Jonas walked up a hill behind the soccer field where his parents were watching his brother’s game. Being only six on his next birthday, he was not allowed to play.
Jonas pushed through thick bushes, stumbled and fell. When he got up, he felt as though the world had tilted and then righted itself. He shook his head, and opened his eyes. His vision blurred then sharpened. A strong, salty wind brushed his hair back from his forehead. He could hear surf in the distance.
Before him was a stone ruin, and he walked around it. He walked inside, and admired the thick walls. He had never seen any ruins near the soccer fields before. A tall window was set in a partially standing wall. He looked through, and as far as his eye could see stretched rolling hills and bright blue skies. He stepped through, and the air shimmered.
Birds circled in the gusts of wind blowing over the hills. Everywhere his eye looked, he saw very hairy sheep. Behind him, he could see only the ruin, and could not hear the sounds of the soccer game any more.
He walked up and down three hills. The sheep followed him. Whenever he looked at them, they looked away, but they continued to follow him.
As he crested the third hill, he heard a woman’s voice and a man’s voice, raised in an argument.
“You were supposed to watch the sheep, Elspeth! Now they are spread all over the countryside. I need them for the shearing.” A man with wispy brown hair was looking down his nose at a pretty woman, with a wide red skirt who was looking angrily back.
“I have looked after your sheep, Prince Rowan! Count them, and you will see they are all still here.”
“How can I count them when they are scattered to the four winds?” The prince asked. By this time, all the sheep had gathered behind Jonas. The prince looked around, and turned to stare at Jonas and the sheep. Elspeth clapped her hands, and ran over to Jonas.
“You clever boy, how did you get them all to come to you? I am a shepherdess, but I don’t have the magic to make the sheep come to me and neither does Prince Rowan.”
“I don’t quite know,” Jonas admitted. “They just came.”
“Very wise! That is the best way. Come with us then.” Jonas followed them into the next valley, and the sheep came too. “Walk them into that paddock,” the prince called. The sheep followed Jonas right into the paddock. Jonas climbed the fence on the other side and circled back. “You’re hired!” Prince Rowan declared.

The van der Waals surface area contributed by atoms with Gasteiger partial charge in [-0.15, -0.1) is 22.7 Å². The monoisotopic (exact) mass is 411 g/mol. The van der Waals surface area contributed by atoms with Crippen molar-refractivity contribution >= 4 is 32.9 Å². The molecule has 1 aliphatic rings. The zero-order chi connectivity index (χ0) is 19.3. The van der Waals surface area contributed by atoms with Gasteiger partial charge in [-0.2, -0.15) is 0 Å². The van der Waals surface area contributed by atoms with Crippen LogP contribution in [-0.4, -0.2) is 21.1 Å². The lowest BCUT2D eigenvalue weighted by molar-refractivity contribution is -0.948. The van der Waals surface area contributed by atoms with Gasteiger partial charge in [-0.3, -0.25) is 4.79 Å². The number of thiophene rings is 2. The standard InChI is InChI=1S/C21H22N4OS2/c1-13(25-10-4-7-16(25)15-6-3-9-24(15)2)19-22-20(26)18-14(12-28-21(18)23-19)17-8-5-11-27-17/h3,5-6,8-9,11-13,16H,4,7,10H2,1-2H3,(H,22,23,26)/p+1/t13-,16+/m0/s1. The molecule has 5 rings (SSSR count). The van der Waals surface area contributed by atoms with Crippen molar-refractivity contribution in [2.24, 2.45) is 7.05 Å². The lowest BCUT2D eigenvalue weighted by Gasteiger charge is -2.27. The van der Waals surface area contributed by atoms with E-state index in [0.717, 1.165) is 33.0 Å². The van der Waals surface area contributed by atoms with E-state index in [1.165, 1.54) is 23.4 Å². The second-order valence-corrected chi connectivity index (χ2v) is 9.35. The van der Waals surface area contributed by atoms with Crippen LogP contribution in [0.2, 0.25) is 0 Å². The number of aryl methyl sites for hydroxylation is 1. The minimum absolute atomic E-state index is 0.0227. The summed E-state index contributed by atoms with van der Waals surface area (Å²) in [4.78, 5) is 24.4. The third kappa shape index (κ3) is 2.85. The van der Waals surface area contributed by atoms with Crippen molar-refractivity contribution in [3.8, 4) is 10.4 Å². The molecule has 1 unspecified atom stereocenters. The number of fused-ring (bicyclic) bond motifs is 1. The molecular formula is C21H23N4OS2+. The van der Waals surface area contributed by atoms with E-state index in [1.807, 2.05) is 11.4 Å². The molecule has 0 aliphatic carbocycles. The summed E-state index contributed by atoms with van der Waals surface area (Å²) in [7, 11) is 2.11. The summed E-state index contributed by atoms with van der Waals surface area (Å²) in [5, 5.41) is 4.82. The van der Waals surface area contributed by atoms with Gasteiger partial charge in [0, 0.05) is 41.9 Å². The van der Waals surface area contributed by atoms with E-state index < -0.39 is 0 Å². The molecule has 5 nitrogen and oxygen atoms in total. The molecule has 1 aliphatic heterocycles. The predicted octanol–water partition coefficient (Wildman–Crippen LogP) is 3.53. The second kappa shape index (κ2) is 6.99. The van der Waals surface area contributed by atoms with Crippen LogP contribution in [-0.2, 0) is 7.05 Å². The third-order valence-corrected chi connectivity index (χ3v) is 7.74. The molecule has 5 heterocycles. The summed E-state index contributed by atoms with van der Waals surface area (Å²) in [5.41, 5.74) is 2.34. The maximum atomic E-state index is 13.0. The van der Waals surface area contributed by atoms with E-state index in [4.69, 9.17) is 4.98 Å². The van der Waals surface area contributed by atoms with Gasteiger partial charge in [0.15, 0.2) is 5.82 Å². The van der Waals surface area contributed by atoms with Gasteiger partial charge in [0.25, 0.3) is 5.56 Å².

Elspeth gave Jonas some fresh milk and cheese. He sat on a fence munching and sipping from a horn cup.
“I have to go back to my family,” Jonas said sadly, after a brief struggle with himself about how lovely it would be to work in the sunshine walking the hillsides with sheep following him. He wondered if his family would miss him, and he quite liked the idea. Elspeth walked over to Prince Rowan who was putting on a large leather apron.
“That’s right! After I have worked for you for three years, this boy comes along, and it’s out with Elspeth, and in with a young boy! That’s gratitude for you!” Elspeth declared, huffing. “I will see this boy home while you oversee the shearing.”
The prince eyes twinkled at Elspeth, but he disappeared into the shearing shed without a word. The clicking of shears were soon heard and dirty, gray hairs rose on the breeze.
Elspeth had a nice smile. She chatted gaily about sheep, wolves, spinning and Prince Rowan’s nasty disposition the whole way up and down three hillsides. She looked dubiously at the ruin. “You live in there?” Jonas nodded and pointed at the window.
“I live just through there.” He started climbing through.
“Well, I’m going then,” she said and off she ran, lightly down the hill. Jonas never saw her, the sheep or the prince again. But he found his family on the other side of the bushes, after the world tilted and righted. That made Jonas smile, even though his family hadn’t even noticed he was gone. He dreamed of sunshine and sheep forever afterwards.
Copyright 2013 Brenda Davis Harsham
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